Dog Photography Tips: the sun’s out (at last) and Easter weekend most of us are going to be out and about with our dogs somewhere, even if it’s only the local park.
And it’s that time of year when we’re tempted to dig out the camera and start trying to get the dogs to pose long enough for a decent shot. (One that doesn’t involved an awful lot of grass and a disappearing tail!)
By no means exhaustive, but here are my top ten dog photography tips to help you get the best possible pictures of your furry friends.
1. Show your dog the camera first! It may sound daft but a lot of dogs can feel quite threatened by a camera – especially if you’ve got a big SLR which they’ve never seen before! Or they come bounding over to investigate and you get big smeary drool marks over your lens. Let them have a sniff and realise you are still there and before long they will be ignoring you completely.
2. Watch the background. Your dog might be looking gorgeous, but if he’s got an electricity pylon growing out of his head, it’s not going to be a photo worth putting on canvas. Unless the background tells a story, or you can throw it out of focus, make sure it is as uncluttered as possible, so the focus is on the dog, and not the overflowing dustbin behind him!
4. Focus on the eyes. Unless you are going for some sort of special effect, and as long as the dog is still. The eyes are the main feature, so make sure they are in focus.
5. Watch the ears. You might be focusing on the eyes, but dod have a look at what the ears are doing! If they are back, the dog may look uncomfortable or worried. The best pose is when they are pricked up and forward. They may not stay long like this so you need to be ready to click quick when you’ve got your dog’s attention.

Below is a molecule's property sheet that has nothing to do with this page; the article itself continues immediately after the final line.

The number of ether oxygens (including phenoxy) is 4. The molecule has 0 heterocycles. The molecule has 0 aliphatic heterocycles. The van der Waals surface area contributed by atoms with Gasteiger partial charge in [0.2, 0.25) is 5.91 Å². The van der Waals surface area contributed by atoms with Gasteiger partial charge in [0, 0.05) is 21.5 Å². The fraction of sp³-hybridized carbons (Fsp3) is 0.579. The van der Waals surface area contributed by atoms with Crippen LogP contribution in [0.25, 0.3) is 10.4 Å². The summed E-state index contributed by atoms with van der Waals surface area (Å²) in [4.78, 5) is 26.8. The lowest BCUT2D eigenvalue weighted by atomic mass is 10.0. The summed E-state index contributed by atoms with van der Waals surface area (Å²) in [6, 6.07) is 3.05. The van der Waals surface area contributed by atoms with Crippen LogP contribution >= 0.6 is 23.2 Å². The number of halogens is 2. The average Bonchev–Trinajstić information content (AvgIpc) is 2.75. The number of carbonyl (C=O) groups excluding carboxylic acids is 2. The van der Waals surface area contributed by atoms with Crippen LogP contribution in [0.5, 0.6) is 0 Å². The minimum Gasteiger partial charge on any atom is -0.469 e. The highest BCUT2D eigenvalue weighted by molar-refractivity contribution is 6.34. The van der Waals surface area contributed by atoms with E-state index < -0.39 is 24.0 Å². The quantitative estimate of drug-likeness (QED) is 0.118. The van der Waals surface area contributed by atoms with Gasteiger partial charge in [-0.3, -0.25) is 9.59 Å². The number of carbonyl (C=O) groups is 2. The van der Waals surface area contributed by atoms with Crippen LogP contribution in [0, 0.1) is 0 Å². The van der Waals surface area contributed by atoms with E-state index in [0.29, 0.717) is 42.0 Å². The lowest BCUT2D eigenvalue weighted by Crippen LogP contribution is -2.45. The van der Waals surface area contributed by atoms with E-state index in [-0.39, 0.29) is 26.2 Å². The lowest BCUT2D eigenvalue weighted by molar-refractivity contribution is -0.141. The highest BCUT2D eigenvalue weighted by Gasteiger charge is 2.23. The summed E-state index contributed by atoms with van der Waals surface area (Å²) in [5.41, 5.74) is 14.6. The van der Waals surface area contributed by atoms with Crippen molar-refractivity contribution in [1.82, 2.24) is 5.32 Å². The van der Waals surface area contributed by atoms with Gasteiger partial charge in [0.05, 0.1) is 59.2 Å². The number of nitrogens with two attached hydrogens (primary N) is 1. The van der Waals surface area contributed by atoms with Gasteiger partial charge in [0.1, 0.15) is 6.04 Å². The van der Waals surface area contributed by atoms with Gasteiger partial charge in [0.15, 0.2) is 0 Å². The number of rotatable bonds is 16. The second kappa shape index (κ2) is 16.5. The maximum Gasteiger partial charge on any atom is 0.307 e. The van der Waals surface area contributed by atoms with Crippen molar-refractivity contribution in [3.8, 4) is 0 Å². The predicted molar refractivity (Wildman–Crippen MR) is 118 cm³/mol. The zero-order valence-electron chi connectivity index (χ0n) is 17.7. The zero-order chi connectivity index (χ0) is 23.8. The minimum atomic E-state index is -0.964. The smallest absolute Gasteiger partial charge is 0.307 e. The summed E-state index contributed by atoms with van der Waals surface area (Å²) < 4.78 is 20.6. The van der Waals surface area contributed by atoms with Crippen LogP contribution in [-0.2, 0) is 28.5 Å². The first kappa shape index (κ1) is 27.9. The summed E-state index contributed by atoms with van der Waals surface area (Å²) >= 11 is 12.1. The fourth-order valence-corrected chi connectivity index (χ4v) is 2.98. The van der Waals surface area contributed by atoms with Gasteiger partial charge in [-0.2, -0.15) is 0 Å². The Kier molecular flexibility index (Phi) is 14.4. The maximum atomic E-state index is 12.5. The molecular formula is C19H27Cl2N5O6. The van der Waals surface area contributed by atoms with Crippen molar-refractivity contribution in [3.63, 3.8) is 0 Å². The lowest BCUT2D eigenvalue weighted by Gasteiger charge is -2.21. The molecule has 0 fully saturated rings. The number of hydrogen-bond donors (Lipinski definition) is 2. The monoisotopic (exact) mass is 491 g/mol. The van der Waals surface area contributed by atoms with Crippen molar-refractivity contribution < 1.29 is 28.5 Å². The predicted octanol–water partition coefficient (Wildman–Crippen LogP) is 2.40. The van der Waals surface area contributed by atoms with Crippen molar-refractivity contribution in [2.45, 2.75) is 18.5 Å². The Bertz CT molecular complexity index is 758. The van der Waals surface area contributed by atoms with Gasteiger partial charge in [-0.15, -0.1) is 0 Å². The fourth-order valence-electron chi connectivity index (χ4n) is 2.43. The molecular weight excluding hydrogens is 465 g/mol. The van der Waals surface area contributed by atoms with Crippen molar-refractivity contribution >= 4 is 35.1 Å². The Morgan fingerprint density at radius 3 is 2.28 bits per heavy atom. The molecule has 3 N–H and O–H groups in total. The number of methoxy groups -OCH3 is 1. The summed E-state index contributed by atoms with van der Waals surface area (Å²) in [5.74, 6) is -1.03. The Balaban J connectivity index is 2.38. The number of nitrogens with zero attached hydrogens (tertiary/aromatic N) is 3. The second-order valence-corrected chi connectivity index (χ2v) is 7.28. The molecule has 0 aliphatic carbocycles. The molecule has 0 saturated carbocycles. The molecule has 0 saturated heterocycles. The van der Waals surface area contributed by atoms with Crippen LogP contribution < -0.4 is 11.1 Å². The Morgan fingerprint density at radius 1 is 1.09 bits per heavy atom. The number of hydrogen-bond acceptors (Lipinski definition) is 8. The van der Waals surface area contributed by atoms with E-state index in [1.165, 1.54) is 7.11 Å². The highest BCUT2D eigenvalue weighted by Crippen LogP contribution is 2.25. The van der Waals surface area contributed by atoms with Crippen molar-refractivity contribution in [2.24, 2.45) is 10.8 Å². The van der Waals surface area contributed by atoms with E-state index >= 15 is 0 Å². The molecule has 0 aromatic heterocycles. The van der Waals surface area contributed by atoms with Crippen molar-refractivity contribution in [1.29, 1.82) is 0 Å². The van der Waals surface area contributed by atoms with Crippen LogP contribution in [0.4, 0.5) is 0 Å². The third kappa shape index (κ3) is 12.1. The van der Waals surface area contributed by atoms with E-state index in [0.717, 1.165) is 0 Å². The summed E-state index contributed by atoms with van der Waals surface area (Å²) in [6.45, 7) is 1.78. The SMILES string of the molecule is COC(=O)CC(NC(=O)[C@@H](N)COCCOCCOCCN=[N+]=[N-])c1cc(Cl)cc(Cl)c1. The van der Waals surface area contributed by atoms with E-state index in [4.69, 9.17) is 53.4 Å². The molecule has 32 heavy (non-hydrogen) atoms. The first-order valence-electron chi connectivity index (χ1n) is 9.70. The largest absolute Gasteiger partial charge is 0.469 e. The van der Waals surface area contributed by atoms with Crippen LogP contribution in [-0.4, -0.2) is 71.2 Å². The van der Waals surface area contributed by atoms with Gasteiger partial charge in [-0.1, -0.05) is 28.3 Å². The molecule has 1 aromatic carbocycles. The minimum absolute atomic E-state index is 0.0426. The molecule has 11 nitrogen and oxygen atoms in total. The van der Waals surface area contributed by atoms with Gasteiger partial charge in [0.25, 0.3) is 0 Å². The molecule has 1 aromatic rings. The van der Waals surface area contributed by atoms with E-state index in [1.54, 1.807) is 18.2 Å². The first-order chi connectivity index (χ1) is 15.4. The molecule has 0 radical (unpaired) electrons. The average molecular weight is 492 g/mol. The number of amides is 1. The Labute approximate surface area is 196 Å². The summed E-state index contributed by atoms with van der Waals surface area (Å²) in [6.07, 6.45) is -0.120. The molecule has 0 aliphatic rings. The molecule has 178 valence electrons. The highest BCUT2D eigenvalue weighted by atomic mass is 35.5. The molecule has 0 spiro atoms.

6. Make funny noises. Yes. You feel an idiot sometimes, but you can’t call a dog’s name to get her attention: she’ll come bounding over to you. A strange squeak or mew or elephant impression should cause her to look straight at you, prick her ears and possibly put her hear to one side. You should be focused before you start squawking, so click immediately and you should hopefully get a nice shot
7. Usually you want the sun behind you, so the dog is coming toward the sun. Be careful with that one though. If it’s too bright you will get a squinty dog. It is especially important with a black dog, or you can tend to lose their features and not pick out the eyes very easily.
8. If you’re photographing puppies, wear them out a bit first! When I started I would regularly go into a litter of puppies, spend an hour chasing them around and get some excellent shots of tails disappearing then stop to play for a while, and as they calm down, get some really nice pictures. Much better to play with them first, have fun then get the camera out when they’re a bit more tired and calmer.
9. Be careful of leads etc. If your dog is well trained and can be put in a stay off the lead then your photo will be better without a lead. If you need to take the picture with the lead on, get someone to hold it up out of the way so it doesn’t distract from the dog. Or better still if you have access to some editing software you can airbrush it out afterwards.
10. Get down to eye level with the dog. It’s amazing how many dog photos are taken from a standing position, looking down on the dog. Much, much better to crouch down at her level for that magic shot. You don’t have to sit in the mud (although I often end up doing just that) but try getting down as far as you can to your dog’s level (or even lower, for an interesting effect) and you will be amazed at the difference in the quality of your photos.
Above all, have fun photographing your dogs. The wonderful thing about digital photography is that it doesn’t matter how many shots go horribly wrong – you just delete and carry on. So keep trying for that excellent shot and try not to get frustrated at how fast they move!!
And if you’ve found our dog photography tips helpful, why not share them with a friend?!